- To adhere to the FERPA guidelines, the student must agree to the exchange of course histories and/or official transcripts among all the two and four-year institutions attended as well as the high school transcript for use in the reverse transfer degree process. The process to obtain student consent must include a reasonable way to identify the individual and authenticate the identity of the student as the source of the consent to the disclosure of the education records. Schools must obtain written consent (e.g., hard copy, electronic consent) from those students who appear to have the credits for associate degree completion prior to sending the results of the screening degree audit to the associate degree-granting institution. The communication to the student must include the purpose for sending the information, the institution to which the student’s information will be sent, and the option to revoke participation in the reverse transfer process at any time. Additionally, four-year institutions may provide a section on the transfer application to allow for the exchange of the screening degree audit results for reverse transfer audit purposes or to opt out of the reverse transfer degree audit.
- If a Reverse Transfer degree candidate attended more than one associate degree-granting institution prior to transferring to a four-year institution, the degree-confirming institution will be the institution where the student earned the most credits, provided the student earned a minimum of 15 credits at that institution to meet the SACSCOC residency requirement (SACSCOC Standard 9.4) and the student meets the requirements for an associate degree at that institution. In the event the student has earned the same number of credits and meets the residency and degree requirements at two or more institutions, the institution that the student attended most recently will be considered as the degree-granting institution.
- A four-year institution may not accept all credits earned at the associate degree- granting institution (e.g., grades of “D”) that may in fact count towards the associate degree. Therefore, a threshold of “successfully transferred” credits that is less than the minimum residency credits required at the associate degree-granting institution was established to capture and include those students who may have not had all earned degree credits accepted by the four-year institution. Students meeting this threshold are considered to be “close” to degree completion for purposes of the screening degree audit. The associate degree-granting institution will still have responsibility for the official degree audit and degree conferral if the student is eligible.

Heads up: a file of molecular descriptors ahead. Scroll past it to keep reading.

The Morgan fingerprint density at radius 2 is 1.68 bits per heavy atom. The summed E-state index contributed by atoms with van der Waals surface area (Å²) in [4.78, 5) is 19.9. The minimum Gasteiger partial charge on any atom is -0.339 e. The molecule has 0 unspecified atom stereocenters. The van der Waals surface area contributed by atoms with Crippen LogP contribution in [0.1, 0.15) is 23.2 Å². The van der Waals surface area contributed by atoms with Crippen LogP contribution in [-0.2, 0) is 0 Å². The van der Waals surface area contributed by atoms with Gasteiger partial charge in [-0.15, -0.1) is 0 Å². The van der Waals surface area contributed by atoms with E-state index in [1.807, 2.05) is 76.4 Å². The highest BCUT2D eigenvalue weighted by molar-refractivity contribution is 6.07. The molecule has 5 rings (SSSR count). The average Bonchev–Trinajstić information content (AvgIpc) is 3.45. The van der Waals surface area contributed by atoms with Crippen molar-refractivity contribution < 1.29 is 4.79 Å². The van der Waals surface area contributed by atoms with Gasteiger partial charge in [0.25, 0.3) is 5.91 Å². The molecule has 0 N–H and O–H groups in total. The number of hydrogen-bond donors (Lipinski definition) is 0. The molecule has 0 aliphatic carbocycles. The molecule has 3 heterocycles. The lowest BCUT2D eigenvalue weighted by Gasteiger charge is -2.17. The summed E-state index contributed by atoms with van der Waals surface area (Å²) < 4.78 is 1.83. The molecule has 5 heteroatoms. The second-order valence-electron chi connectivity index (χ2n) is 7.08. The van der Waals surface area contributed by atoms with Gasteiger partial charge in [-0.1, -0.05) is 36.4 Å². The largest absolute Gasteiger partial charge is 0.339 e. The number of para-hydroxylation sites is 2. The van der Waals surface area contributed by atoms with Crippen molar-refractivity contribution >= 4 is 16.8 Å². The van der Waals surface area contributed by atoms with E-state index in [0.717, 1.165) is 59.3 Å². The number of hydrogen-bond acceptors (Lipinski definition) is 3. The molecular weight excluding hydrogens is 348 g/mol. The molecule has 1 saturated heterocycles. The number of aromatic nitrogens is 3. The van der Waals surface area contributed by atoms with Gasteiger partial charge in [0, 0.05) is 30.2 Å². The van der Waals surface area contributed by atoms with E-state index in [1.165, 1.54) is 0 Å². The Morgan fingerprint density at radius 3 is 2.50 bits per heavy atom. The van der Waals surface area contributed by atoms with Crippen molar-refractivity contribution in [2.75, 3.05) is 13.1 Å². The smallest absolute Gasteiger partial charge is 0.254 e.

- Students will not be assessed a fee for to have the screening degree audit report sent to the associate degree-granting institutions in the degree audit process of Reverse Transfer.
- Reverse Transfer degree recipients will not be assessed a graduation fee at the associate degree-granting institution.
- Each community college and each participating four-year institution will designate a contact person for Reverse Transfer. The contact person will serve as a point of information to students, faculty, and advisors and will be listed on the Reverse Transfer website.
- Students are afforded due process under the appeals process and procedures outlined in the Catalog at the appropriate institution.
- Once a degree is conferred (baccalaureate or associate), the student will not be considered further for the reverse transfer process.
- Reverse Transfer degrees may be awarded to students who complete degree requirements outside of Tennessee at the discretion of the Tennessee institution.
- Initially, Reverse Transfer degree awards will be limited to those degree programs that are currently identified as a Tennessee Transfer Pathway. Community Colleges also have the discretion to award the A.A. and A.S. General Studies degrees as reverse awards where applicable. All other associate degree programs will be added to the Reverse Transfer process as quickly as feasible.